March 2008: The stock pot before boiling, so pretty! You'll notice the presence of scallions, although the recipe doesn't call for them. Nowadays I just try to keep two "stock bags" going in my freezer: one for chicken bones, one for veggie bits I'd normally discard while cooking--like carrot ends, parsley stems, unused onion halves, and these scallion tops from a recipe that only called for the white ends. Then when my chicken-broth supply runs low, I can just dump the contents of the two bags into the pot, add water and the necessary extras, and start it a-boilin'. A truly economical way to get a little more use out of your food before it goes to the trash.
My First Chicken Stock. I finally had a chicken carcass to work with, so I figured I should give this a shot. Then I’ll have chicken broth on hand in the freezer whenever I need it, thereby freeing myself from my dependence on Swanson’s canned broth. Not that I use a lot of broth in my cooking, but I bet I’d be more likely to if I had good, homemade broth available. Plus, someday it will supposedly get cold (or cooler, anyway) and I’ll want to make soup. Not to mention there’s nothing cozier than an aromatic pot simmering away on the stove. So, last night while waiting for onions to caramelize for a really good pasta sauce, I decided to go for it.
I probably had half a dozen different stock recipes in different cookbooks in the house, but Martha Rose Schulman’s in Ready When You Are won out, with some good ingredients the others didn’t have—garlic, peppercorns, leeks. In addition to my cooked chicken carcass from last week’s roasted chicken, I also had a raw neck, 2 raw wings, and some cooked carcass bits in the freezer from the Greek Chicken of two weeks ago. The cool thing about making stock is that you can throw in whatever you’ve got! I can’t give you a verdict on how it turned out, since it’s still sitting in my refrigerator waiting for me to skim off the fat, but expect me to post several recipes involving chicken broth next week. In the meantime, I can say that it was easy to make and it smelled incredible. I feel that with the acquisition of this very basic cooking skill, I’ve somehow advanced to another level. Now (sigh) I just need to learn to bake.
POSTSCRIPT MARCH 2006: This has become my habitual chicken-broth recipe. It's easy and tastes great. I usually skip the leek, unless I happen to have one handy, and I NEVER make the bouquet garni. I did find some cheesecloth at the grocery store for straining the stock, and it works great.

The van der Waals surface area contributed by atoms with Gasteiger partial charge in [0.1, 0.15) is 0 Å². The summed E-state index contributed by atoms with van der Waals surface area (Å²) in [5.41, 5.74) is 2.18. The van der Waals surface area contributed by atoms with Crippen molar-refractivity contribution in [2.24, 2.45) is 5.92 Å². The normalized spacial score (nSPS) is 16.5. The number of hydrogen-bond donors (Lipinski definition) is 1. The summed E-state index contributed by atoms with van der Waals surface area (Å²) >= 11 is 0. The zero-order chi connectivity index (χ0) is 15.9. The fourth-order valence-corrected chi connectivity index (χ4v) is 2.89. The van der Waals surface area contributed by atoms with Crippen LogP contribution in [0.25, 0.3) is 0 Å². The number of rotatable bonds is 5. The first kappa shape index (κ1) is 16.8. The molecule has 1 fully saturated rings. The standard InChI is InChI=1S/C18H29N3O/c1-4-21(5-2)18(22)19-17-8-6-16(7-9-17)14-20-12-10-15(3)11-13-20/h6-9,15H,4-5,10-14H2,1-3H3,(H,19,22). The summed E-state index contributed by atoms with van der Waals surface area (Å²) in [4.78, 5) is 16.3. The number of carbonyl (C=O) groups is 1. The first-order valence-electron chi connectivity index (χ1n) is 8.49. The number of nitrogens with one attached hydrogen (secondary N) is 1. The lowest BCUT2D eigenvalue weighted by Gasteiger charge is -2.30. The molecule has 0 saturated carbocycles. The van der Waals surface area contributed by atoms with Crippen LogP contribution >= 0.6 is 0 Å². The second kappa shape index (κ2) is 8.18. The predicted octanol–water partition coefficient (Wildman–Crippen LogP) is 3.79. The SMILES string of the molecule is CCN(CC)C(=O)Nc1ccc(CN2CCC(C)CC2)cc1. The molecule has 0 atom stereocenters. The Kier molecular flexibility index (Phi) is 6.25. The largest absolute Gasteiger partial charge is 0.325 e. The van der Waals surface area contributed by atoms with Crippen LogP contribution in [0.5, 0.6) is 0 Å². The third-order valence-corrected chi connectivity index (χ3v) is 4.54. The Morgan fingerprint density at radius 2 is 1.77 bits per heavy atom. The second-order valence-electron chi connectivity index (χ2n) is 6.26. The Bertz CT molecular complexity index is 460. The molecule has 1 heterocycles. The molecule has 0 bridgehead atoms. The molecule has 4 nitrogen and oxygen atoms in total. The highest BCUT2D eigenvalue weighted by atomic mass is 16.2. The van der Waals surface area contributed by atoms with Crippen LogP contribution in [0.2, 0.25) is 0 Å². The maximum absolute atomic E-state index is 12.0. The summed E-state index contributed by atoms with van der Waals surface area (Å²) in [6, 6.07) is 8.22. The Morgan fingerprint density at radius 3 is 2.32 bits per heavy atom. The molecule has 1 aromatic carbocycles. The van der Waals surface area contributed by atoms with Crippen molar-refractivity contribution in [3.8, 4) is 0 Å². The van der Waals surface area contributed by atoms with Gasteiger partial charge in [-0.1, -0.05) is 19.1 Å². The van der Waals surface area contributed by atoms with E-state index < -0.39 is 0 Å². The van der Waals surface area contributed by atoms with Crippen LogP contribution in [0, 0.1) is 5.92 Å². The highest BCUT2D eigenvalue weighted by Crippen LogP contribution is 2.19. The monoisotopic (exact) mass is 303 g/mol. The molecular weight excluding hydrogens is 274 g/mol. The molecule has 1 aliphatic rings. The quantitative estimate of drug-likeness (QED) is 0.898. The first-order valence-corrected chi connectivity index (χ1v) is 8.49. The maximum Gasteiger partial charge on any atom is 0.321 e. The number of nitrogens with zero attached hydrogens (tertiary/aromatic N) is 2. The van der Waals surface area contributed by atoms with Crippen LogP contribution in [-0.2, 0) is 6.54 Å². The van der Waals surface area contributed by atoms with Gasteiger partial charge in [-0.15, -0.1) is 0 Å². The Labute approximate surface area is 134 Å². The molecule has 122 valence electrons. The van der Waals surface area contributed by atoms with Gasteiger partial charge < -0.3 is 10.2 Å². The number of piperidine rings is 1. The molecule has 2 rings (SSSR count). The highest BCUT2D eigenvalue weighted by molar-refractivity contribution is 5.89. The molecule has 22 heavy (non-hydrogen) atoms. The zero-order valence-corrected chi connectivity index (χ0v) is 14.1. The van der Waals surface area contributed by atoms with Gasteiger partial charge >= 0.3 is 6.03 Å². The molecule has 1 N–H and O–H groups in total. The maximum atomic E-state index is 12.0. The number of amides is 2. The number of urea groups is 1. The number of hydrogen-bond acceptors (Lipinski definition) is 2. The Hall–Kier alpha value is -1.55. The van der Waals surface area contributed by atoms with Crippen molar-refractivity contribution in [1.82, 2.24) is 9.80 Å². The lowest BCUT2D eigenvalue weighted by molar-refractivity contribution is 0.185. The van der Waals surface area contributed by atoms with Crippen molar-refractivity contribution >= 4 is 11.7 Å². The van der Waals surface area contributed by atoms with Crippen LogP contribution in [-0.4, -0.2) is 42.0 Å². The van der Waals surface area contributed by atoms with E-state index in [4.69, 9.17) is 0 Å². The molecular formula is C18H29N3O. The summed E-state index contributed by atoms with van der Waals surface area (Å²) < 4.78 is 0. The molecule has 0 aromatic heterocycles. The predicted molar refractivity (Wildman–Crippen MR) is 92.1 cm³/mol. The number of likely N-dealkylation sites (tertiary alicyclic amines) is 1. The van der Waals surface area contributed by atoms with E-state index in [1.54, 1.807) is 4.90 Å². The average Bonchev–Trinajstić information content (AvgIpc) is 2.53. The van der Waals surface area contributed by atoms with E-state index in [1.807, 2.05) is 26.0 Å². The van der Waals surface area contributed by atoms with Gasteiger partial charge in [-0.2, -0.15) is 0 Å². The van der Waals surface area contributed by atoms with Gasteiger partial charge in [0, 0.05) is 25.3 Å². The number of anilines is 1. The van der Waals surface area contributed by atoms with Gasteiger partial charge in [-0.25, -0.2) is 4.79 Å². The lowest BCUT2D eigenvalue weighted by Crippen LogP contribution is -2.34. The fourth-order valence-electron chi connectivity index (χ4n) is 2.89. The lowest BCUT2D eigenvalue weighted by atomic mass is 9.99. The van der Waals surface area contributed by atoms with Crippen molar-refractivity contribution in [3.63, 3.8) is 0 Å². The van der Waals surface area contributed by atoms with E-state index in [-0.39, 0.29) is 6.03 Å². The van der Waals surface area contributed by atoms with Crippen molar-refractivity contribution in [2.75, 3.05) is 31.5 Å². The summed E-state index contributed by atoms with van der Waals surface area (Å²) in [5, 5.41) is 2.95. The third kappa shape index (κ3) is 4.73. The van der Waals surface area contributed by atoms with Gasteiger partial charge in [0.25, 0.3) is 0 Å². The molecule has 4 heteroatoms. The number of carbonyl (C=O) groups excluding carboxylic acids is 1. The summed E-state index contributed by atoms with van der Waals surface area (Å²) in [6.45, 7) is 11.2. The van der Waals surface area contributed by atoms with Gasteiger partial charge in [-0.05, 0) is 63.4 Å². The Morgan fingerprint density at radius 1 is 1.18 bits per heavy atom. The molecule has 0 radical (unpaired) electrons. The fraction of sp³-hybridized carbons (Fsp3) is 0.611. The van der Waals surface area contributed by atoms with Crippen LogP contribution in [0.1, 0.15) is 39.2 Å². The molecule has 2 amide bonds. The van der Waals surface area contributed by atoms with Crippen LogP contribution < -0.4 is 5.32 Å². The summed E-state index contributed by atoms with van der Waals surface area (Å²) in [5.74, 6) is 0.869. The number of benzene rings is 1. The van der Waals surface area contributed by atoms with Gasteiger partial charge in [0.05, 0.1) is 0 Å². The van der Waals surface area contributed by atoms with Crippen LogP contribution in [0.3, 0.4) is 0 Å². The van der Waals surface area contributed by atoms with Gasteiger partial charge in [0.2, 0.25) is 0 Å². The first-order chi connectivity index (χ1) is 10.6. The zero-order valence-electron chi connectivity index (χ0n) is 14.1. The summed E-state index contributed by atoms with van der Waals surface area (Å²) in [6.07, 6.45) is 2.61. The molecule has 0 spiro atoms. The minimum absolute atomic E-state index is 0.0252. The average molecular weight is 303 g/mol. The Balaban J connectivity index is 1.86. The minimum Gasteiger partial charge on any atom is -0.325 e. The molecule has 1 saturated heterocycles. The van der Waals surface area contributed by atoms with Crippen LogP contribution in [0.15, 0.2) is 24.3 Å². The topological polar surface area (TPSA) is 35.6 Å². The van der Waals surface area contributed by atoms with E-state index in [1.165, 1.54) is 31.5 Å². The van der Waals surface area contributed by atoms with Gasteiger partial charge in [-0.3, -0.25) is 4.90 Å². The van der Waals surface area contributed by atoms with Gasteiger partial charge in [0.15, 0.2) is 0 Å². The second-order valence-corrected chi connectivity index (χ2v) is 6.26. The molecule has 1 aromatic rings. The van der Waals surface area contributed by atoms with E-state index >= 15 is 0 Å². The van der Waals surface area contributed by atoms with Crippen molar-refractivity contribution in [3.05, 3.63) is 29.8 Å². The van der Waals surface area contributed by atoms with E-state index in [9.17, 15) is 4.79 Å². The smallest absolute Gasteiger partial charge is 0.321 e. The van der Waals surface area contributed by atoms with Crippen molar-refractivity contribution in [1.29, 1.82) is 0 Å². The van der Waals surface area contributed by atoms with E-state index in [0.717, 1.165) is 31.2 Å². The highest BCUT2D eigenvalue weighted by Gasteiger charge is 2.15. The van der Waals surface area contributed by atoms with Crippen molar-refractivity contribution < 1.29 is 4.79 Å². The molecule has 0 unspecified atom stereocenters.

Fresh or cooked carcass of a chicken, plus 4 wings if desired; or 1 whole chicken, cut up; or 3 pounds chicken legs and thighs
4 medium carrots, thickly sliced
2 medium onions, peeled and quartered
Optional: 1 leek, white and light green part only, cleaned and thickly sliced
6 garlic cloves, crushed and peeled
1 bay leaf
a couple sprigs of fresh thyme
a few sprigs of flat-leaf parsley
1 teaspoon black peppercorns
1. Martha notes, “If you’re using a fresh chicken carcass, crack the bones slightly with a hammer.” (This sounds like fun, but I've never done it--I usually use whatever's left over from my cooked chickens.) Put the chicken in a large soup pot.
2. Add the carrots, onions, leek (if using), and garlic. Martha says to make a “bouquet garni” out of the herbs--you can just tie the bay leaf, thyme, and parsley together with string, or you can tie them inside the dark green outer leek leaf if you’re using a leek. Martha does confess in her introduction to the recipe, “I don’t always tie together my bay leaf, thyme, and parsley sprigs into a bouquet garni. Why should I? The broth is going to be strained anyway.” Right on! Now that’s the kind of honest, clever, lazy thinking I like to see in my cookbook writers. Anyway, add the bouquet garni OR the loose herbs to the pot, along with the peppercorns.
3. Fill the pot with water, covering the contents by one inch (i.e, the water level should be one inch higher than everything else in the pot). Bring it to a boil, skimm off the foam that rises to the top, then reduce the heat to very low, cover the pot partially with the lid, and simmer it for 2-4 hours.
4. Strain the broth “through a cheesecloth-lined strainer into a large bowl or pot.” If you don't have cheesecloth, you can use a clean piece of fabric (such as a kitchen towel) instead, or you can just use a plain strainer if you don't mind a cloudier broth. Discard everything that ended up in the strainer (goodbye, noble chicken! You served us well), and put the pot full of broth in the refrigerator, uncovered. Leave it there for several hours or preferably overnight.
5. When the waiting period is over, a layer of fat will be floating on the surface Lift off the fat, using either a slotted spatula or a "skimmer." (What’s a skimmer, I wonder?) Strain the stock again, “through a fine-mesh strainer or a cheesecloth-lined medium strainer.” Chill the broth for up to 3 days, or freeze for up to 6 months.
Makes: 2½ quarts
Time: 2-4 hours to cook, plus several hours (or overnight) to settle